Fish in Focus:   American eel, Anguilla rostrata


Garold W. Sneegas and Aquatic Kansas Images

In ancient times, noticing that eels did not lay eggs or give birth, people speculated that the eels spontaneously generated from bits of skin rubbed off an eel's body, even from such materials like horsehairs, rotting vegetation, and water insects. It was during the latter part of the 18th century that scientists correctly concluded that eels must lay their eggs at sea, observing that adults left freshwater to head out to sea, and young eels were seen to return. What happened in-between, however, was a mystery.

Where did the adult eels spawn? What did their young look like? In 1892, scientists announced that a peculiar willow leaf-shaped sea creature, known as leptocephalus, was in fact the larval stage of the eel. But the birthplace of these larvae remained a mystery until 1920, when a Danish scientist named Johannes Schmidt, in a series of painstaking investigations, traced the eels' birthplace to an area in the Atlantic called the Sargasso Sea. Although it is now well-established that eels spawn there, no adult eel has ever been found in that region, and nothing is known about the spawning behavior and the fate of the adult eels.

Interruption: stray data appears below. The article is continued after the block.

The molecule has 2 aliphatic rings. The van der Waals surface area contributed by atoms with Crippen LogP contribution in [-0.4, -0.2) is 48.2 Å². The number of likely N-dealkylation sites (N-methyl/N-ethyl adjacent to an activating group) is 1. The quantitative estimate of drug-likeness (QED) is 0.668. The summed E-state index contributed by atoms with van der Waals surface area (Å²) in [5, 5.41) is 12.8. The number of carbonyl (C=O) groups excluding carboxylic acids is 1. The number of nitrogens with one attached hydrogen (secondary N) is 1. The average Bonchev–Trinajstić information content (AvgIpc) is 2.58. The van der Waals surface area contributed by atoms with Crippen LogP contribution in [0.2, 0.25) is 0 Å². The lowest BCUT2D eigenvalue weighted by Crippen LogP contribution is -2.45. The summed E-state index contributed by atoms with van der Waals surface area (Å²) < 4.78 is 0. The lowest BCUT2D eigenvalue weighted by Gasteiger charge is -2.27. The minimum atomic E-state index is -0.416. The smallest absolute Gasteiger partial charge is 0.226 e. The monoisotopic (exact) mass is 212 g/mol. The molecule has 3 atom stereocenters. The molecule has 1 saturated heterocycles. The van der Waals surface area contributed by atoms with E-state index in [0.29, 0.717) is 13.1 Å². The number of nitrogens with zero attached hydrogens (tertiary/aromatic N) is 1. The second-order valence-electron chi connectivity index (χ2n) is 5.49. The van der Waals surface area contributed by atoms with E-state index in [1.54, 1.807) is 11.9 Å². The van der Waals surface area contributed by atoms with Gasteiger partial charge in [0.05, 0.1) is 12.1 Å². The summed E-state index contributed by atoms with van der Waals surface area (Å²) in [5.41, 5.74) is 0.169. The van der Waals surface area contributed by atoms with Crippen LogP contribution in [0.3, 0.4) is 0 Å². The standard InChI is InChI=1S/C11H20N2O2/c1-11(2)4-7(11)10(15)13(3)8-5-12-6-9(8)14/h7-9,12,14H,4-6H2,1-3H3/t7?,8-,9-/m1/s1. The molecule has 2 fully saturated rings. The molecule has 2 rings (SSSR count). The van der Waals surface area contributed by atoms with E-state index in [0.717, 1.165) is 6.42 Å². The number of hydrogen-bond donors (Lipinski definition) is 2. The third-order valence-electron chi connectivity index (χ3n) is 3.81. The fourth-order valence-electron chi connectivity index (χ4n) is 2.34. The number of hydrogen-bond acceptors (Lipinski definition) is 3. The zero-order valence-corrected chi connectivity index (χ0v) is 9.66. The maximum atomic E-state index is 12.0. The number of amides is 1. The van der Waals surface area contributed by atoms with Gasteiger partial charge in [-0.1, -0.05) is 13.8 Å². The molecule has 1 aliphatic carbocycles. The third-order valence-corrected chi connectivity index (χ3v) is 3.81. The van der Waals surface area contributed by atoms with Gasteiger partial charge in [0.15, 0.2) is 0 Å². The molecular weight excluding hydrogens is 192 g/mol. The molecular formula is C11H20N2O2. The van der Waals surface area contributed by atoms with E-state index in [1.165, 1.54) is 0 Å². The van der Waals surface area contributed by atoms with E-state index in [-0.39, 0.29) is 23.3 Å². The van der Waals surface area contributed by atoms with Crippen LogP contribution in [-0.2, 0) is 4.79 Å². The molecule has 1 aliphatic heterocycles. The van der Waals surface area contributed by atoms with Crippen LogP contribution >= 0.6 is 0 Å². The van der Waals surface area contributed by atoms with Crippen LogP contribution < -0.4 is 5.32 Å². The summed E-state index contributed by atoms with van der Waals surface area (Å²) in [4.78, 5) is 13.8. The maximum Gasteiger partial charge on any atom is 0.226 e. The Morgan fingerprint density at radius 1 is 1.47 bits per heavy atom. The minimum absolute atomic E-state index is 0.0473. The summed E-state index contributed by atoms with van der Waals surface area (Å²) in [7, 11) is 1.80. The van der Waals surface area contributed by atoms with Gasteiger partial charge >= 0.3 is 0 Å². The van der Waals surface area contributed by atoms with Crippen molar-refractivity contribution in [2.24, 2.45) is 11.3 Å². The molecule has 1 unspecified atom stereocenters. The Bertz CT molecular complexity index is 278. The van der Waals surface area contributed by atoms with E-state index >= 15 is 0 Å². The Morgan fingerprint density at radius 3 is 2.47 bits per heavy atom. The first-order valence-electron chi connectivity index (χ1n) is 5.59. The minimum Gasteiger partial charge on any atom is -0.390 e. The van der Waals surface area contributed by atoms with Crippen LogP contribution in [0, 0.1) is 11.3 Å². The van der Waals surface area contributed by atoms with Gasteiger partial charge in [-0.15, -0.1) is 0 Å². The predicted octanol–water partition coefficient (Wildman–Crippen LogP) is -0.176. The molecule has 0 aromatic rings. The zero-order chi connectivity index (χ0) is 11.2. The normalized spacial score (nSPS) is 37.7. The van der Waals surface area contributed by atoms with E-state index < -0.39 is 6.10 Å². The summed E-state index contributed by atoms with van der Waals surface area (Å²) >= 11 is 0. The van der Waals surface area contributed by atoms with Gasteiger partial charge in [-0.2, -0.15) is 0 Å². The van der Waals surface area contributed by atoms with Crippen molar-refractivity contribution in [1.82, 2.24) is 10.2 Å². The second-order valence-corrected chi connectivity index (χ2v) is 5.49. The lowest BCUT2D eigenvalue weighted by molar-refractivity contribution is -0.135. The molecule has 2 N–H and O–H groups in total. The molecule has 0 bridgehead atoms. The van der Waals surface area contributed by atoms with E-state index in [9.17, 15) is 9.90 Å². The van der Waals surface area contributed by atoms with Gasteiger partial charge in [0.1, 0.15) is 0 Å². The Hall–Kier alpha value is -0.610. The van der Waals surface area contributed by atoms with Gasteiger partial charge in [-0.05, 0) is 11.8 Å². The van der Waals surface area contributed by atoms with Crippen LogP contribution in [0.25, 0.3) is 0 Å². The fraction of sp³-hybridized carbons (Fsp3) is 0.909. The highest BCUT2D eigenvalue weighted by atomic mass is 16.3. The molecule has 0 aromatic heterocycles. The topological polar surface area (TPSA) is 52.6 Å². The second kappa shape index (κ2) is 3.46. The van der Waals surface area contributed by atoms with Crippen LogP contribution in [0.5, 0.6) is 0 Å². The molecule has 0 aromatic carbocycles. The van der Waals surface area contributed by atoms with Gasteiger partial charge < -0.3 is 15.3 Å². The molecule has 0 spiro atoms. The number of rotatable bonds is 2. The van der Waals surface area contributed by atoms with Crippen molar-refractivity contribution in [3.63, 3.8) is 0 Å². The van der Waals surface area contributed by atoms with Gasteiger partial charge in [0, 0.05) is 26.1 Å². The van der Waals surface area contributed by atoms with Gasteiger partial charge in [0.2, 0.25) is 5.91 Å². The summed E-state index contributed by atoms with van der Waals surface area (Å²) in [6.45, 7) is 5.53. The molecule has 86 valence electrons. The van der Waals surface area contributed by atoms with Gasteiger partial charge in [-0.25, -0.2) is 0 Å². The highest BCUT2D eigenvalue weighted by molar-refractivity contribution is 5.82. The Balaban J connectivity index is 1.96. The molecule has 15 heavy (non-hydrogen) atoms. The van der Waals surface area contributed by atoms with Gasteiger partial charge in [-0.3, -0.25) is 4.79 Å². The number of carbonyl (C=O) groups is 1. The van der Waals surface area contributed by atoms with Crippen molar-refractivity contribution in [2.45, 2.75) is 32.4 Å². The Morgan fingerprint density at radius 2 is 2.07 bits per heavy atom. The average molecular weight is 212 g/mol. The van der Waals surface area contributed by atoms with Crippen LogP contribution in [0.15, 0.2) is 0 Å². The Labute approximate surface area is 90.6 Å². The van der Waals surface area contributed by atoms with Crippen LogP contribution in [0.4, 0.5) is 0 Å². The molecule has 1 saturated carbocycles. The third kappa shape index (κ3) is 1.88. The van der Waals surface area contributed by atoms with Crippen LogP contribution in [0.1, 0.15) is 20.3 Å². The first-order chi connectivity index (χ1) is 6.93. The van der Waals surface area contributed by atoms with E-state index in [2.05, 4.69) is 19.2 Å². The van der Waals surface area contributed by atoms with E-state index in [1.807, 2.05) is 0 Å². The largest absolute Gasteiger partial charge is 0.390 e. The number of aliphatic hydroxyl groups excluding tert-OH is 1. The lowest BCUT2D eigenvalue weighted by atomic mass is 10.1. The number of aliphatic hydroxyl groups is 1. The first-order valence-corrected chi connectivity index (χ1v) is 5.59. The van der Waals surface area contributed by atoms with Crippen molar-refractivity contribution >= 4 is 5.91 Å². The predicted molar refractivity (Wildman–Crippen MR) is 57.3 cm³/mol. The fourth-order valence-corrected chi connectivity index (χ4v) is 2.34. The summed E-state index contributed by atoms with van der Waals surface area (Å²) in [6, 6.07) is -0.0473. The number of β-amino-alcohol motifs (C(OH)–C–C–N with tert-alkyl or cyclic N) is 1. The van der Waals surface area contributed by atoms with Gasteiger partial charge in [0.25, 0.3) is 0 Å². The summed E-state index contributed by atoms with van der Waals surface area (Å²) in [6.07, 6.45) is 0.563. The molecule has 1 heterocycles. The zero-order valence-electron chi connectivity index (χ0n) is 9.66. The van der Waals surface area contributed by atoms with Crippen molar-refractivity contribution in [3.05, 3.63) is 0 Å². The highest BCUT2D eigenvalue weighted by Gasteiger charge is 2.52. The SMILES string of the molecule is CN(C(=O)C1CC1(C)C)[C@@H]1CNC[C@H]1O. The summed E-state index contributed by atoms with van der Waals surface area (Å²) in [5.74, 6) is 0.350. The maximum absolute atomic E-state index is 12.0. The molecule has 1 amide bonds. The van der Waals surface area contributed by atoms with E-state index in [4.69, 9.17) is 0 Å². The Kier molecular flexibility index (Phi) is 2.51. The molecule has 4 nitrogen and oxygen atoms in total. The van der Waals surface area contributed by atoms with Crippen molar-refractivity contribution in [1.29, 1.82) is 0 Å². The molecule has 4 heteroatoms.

The spawning waters in the Sargasso Sea actually hosts two kinds of eels. European eels Anguilla anguilla larvae ride the North American current on a 3-year journey to Europe, where they lead a life cycle very much like their American cousins Anguilla rostrata. Except for some minor differences between American and European eels, such as slightly different number of vertebrae in the backbone, as well as some genetic differences, there is some uncertainty over whether they should be considered the same or separate species.

The American eel larvae spends up to a year in the ocean, drifting in the ocean currents. Many are swept by the Gulf Stream to eventually reach the US and Canadian Atlantic coastline, typically arriving in the fall of the year they were born. Some larvae are drawn by currents towards the Gulf of Mexico. American eels have also been found as far north as Greenland, and as far south as the West Indies.